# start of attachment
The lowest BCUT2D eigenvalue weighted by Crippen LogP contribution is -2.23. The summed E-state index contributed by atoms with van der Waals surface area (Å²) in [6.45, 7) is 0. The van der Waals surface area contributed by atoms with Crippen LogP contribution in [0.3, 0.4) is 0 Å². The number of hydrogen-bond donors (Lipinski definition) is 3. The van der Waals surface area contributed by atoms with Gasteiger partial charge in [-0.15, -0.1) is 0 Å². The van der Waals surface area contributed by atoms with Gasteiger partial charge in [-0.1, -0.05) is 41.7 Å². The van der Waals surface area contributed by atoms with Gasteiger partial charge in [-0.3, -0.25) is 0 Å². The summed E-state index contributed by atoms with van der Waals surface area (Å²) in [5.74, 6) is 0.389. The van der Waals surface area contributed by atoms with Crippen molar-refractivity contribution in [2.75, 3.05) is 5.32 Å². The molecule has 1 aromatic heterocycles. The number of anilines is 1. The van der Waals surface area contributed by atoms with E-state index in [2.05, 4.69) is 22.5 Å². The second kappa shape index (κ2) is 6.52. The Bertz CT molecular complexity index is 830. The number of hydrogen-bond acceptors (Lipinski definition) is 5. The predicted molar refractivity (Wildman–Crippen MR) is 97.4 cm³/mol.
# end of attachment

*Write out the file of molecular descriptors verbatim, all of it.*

The lowest BCUT2D eigenvalue weighted by Crippen LogP contribution is -2.23. The summed E-state index contributed by atoms with van der Waals surface area (Å²) in [6.45, 7) is 0. The van der Waals surface area contributed by atoms with Crippen LogP contribution in [0.3, 0.4) is 0 Å². The number of hydrogen-bond donors (Lipinski definition) is 3. The van der Waals surface area contributed by atoms with Gasteiger partial charge in [-0.15, -0.1) is 0 Å². The van der Waals surface area contributed by atoms with Gasteiger partial charge in [-0.1, -0.05) is 41.7 Å². The van der Waals surface area contributed by atoms with Gasteiger partial charge in [-0.3, -0.25) is 0 Å². The summed E-state index contributed by atoms with van der Waals surface area (Å²) in [5.74, 6) is 0.389. The van der Waals surface area contributed by atoms with Crippen molar-refractivity contribution in [2.75, 3.05) is 5.32 Å². The molecule has 1 aromatic heterocycles. The number of anilines is 1. The van der Waals surface area contributed by atoms with E-state index in [2.05, 4.69) is 22.5 Å². The second kappa shape index (κ2) is 6.52. The Bertz CT molecular complexity index is 830. The number of hydrogen-bond acceptors (Lipinski definition) is 5. The predicted molar refractivity (Wildman–Crippen MR) is 97.4 cm³/mol.